Freedom House has published in 2013 annual report on freedom of the press. This year, yet again, Turkey came away with less than passing marks.
Turkey remained a regional outlier [in the Western Europe region] with a score of 56, deep inside the Partly Free range, as the government continued to crack down on journalists in 2012. Constitutional guarantees of freedom of the press and expression are only partially upheld in practice, undermined by restrictive provisions in the criminal code and the Anti-Terrorism Act. Thanks to detentions stemming from investigations into the alleged Ergenekon coup conspiracy and a crackdown on suspected Kurdish militants, Turkey remains among the nations with the most journalists behind bars in the world.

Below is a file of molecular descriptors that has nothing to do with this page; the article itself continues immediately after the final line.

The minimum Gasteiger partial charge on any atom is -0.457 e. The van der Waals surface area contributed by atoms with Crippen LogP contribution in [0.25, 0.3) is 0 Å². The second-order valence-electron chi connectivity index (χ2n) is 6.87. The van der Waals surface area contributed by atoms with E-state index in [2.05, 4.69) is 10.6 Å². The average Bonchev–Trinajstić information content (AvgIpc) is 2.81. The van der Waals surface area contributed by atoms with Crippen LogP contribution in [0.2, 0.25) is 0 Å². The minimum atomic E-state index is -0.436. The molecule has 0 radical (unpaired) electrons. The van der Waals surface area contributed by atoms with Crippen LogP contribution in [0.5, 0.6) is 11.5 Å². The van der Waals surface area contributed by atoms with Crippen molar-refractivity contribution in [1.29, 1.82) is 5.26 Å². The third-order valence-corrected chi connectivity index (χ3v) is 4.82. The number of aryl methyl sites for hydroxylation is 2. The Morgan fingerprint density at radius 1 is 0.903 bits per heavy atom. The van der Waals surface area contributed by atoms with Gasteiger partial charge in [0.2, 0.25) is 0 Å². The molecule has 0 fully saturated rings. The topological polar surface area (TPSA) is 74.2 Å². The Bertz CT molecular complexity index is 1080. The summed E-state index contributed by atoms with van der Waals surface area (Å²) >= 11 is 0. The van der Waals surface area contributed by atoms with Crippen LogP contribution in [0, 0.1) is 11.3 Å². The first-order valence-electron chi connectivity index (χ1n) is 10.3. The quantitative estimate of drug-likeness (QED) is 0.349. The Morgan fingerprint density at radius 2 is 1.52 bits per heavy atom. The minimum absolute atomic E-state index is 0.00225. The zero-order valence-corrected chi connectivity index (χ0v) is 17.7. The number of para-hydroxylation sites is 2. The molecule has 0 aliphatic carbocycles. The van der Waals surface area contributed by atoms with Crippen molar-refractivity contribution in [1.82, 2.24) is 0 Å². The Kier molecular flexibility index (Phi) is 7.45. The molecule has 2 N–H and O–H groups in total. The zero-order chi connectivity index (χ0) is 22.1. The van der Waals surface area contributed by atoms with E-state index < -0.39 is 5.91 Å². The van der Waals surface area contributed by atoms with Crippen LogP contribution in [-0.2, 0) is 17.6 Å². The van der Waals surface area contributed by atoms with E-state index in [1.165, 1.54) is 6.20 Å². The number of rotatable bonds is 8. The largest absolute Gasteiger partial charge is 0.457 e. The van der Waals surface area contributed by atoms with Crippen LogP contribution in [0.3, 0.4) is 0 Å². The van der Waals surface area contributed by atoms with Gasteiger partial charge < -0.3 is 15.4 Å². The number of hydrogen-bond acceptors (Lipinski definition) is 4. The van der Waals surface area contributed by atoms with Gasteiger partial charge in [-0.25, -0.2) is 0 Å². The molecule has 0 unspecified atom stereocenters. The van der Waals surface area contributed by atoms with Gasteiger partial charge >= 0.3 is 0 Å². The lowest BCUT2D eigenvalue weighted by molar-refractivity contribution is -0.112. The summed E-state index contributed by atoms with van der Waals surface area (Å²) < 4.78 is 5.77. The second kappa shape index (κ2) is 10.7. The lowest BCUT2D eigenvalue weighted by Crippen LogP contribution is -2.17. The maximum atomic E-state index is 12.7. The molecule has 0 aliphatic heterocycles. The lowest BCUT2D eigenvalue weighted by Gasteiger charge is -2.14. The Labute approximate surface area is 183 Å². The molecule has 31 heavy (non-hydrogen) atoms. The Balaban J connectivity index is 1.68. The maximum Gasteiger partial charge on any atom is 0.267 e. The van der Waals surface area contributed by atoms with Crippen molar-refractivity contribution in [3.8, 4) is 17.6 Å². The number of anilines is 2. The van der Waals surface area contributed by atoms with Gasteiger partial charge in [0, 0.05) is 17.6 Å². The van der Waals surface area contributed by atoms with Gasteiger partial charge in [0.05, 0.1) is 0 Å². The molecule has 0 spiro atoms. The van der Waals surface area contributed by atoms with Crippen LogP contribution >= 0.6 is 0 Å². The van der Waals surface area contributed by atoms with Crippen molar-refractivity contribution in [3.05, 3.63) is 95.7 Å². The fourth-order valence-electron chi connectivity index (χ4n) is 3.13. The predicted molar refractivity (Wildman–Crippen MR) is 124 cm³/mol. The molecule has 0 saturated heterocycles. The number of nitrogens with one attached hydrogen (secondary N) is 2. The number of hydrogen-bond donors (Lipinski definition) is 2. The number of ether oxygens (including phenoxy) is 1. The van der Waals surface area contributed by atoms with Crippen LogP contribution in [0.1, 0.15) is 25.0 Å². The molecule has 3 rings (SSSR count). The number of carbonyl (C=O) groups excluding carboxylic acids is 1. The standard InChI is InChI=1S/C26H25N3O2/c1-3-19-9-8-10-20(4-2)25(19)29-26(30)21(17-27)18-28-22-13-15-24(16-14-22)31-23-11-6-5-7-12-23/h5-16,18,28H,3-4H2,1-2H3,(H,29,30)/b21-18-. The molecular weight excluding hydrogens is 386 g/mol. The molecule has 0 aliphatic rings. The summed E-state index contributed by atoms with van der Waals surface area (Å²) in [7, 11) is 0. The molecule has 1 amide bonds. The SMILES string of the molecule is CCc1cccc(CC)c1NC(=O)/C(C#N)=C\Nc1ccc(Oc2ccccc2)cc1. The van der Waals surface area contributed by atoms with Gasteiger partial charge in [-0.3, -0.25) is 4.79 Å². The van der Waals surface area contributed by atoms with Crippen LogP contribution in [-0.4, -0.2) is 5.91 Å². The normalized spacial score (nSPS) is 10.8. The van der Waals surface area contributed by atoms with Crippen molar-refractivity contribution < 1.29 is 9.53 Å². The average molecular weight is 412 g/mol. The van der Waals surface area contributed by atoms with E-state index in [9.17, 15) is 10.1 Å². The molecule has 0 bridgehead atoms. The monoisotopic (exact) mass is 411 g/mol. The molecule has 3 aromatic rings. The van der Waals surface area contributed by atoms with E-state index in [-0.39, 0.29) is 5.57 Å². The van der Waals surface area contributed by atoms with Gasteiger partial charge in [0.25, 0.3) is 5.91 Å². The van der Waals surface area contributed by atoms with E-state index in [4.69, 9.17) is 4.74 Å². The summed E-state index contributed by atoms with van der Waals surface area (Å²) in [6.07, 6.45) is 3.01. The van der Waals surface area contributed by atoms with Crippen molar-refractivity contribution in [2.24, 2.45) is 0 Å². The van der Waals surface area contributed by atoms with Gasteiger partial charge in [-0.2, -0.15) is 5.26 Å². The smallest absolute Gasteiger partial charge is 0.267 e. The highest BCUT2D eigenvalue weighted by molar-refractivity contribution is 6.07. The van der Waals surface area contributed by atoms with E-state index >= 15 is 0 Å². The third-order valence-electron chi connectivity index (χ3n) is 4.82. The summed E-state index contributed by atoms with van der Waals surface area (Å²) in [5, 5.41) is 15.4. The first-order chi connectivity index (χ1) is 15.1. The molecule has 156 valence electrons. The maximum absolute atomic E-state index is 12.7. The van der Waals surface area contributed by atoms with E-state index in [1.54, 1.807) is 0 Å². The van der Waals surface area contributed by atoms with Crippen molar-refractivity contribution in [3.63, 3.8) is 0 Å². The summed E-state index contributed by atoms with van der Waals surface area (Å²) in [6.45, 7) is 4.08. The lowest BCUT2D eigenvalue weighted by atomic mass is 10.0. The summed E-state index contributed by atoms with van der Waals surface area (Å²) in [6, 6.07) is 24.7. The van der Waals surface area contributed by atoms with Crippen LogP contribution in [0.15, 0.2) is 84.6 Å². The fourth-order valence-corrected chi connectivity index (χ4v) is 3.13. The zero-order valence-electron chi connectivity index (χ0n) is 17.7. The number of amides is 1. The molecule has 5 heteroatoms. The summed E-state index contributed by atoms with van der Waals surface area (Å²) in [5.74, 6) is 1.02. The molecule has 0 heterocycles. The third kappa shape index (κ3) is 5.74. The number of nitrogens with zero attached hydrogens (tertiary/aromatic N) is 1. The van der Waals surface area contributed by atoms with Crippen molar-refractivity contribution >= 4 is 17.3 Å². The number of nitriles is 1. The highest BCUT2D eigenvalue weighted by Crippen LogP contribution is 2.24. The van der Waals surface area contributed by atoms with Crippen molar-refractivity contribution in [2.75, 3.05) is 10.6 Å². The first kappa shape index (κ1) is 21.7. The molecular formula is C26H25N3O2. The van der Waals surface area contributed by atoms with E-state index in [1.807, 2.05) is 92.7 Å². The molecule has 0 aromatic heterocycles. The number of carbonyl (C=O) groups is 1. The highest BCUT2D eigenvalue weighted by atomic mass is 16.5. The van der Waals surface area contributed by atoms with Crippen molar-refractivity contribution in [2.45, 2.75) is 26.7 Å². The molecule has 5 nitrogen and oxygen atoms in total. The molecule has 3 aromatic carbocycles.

Turkey’s “grade” of fifty six, puts it near the bottom of the “partially free” category. In fact, Turkey’s ranking this year went down one point from its already poor showing last year.
Freedom House places Turkey in the category of “Western Europe,” where it ranks dead last. Even within the almost universally dismal rankings of the Middle East, however, Turkey ranks behind Israel, Tunisia, and Lebanon, and only slightly better than Kuwait and Libya.
Let us hope that when people talk about a “Turkish Model for the Middle East,” freedom of the press is not what they are referring to.
Update 1: May 3 is World Press Freedom Day. In Turkey, it is less celebrated than commemorated. See here for photos of Amnesty International – Turkey’s protest of restrictions on press freedom.